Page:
Scientists from the University of Delaware have developed a new 'cyborg-like' technology to make it safer when inserting human devices inside the body to better monitor a person's health and track any signs of a tumor.
Researchers said that connecting electronics or machines to tissues had been a huge problem as the usual materials, gold and silicon can cause scarring in the tissue, which interrupts the data flow.
According to the team, some applications, such as muscle or brain tissues, require electrical signals to flow for them to function properly. However, the scarring would interrupt this action.
To solve this problem, the US-based researchers have developed a polymer coating so that these devices will no longer create scars on the tissues.
Cyborg-Like Technology in Action
According to lead author Professor David Martin from the University of Delaware, the idea of using a coating for the human devices came to them while they are trying to connect rigid, inorganic microelectrodes to the brain, which is made up of organic, salty, and live materials.
They found themselves stuck as their methods in connecting the device to the brain were not working. So, they sought out an alternative, which included using the organic electrode materials like conjugated polymers.
Martin said that they found a chemically stable example being sold as an anti-static coating for electronic displays and decided to use it. They found that the polymer possesses properties necessary for connecting electronics to tissues.
These polymers are both electrically and ionically active, said Martin. "Counter ions give them the charge they need so when they are in operation, both electrons and ions are moving around."
This polymer is called the poly(3,4-ethylene dioxythiophene) or also known as PEDOT. It dramatically enhanced the medical implants' performance by lowering their impedance two to three orders of magnitude.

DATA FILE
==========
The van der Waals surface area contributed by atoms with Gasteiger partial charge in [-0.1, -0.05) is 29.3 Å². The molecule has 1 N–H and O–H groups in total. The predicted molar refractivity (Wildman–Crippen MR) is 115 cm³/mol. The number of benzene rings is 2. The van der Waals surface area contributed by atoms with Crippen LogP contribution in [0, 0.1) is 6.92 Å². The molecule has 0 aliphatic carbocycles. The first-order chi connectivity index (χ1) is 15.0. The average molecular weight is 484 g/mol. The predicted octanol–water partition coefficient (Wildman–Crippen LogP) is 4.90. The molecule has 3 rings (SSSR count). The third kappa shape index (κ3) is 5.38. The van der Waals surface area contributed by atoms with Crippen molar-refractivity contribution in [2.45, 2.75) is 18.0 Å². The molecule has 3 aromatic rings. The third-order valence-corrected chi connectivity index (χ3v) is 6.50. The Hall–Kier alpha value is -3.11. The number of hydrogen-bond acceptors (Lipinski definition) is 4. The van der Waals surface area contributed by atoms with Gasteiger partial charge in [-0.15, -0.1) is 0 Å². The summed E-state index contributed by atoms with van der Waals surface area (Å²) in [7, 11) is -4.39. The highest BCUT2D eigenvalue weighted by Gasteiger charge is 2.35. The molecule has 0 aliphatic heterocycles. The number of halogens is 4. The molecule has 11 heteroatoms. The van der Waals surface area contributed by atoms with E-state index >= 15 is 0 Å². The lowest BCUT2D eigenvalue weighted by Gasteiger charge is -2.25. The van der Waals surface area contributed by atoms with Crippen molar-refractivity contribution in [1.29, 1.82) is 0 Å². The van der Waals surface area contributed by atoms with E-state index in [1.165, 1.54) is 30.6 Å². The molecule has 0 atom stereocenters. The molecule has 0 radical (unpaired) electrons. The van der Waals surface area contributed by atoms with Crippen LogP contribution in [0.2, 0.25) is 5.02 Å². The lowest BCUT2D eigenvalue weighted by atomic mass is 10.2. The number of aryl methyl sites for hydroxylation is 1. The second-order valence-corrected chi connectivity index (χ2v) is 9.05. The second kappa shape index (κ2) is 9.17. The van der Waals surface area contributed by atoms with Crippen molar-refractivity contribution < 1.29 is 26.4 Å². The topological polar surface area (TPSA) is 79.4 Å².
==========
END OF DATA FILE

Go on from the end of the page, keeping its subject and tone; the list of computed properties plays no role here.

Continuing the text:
Doing so increases the signal quality and the lifetime of the battery in patients, the researchers said. Recently, PEDOT polymers were used in several new developments, including the red brick or 'smart brick' technology that can store electric charges like a battery.
Specializing the Polymer
Martin has found ways of specializing the polymer to put it in different functional groups of PEDOT, making it more efficient.
He decided to add a carboxylic acid, aldehyde, or maleimide substitute to ethylene dioxythiophene (EDOT) monomer. It gave the researchers a variety of ways to create polymers for different functions. The researchers said that mixing unsubstituted monomers with another of its type would provide them with a material with several locations where they could attach DNA, antibodies, and peptides.
In a separate study, scientists will also be attaching electronics to locusts to create cyborg locusts to detect and track explosives.
Meanwhile, Martin's team created a PEDOT film with an antibody for VEGF (vascular endothelial growth factor), designed to stimulate blood vessel growth after an injury. The polymer could act as a sensor to detect any over-expression of VEGF to spot the early stages of tumors and diseases.
Moreover, some of the polymers have neurotransmitters to help them sense or treat the brain or disorders of the nervous system. Martin says that someday these polymers might be used in merging AI with the human brain.
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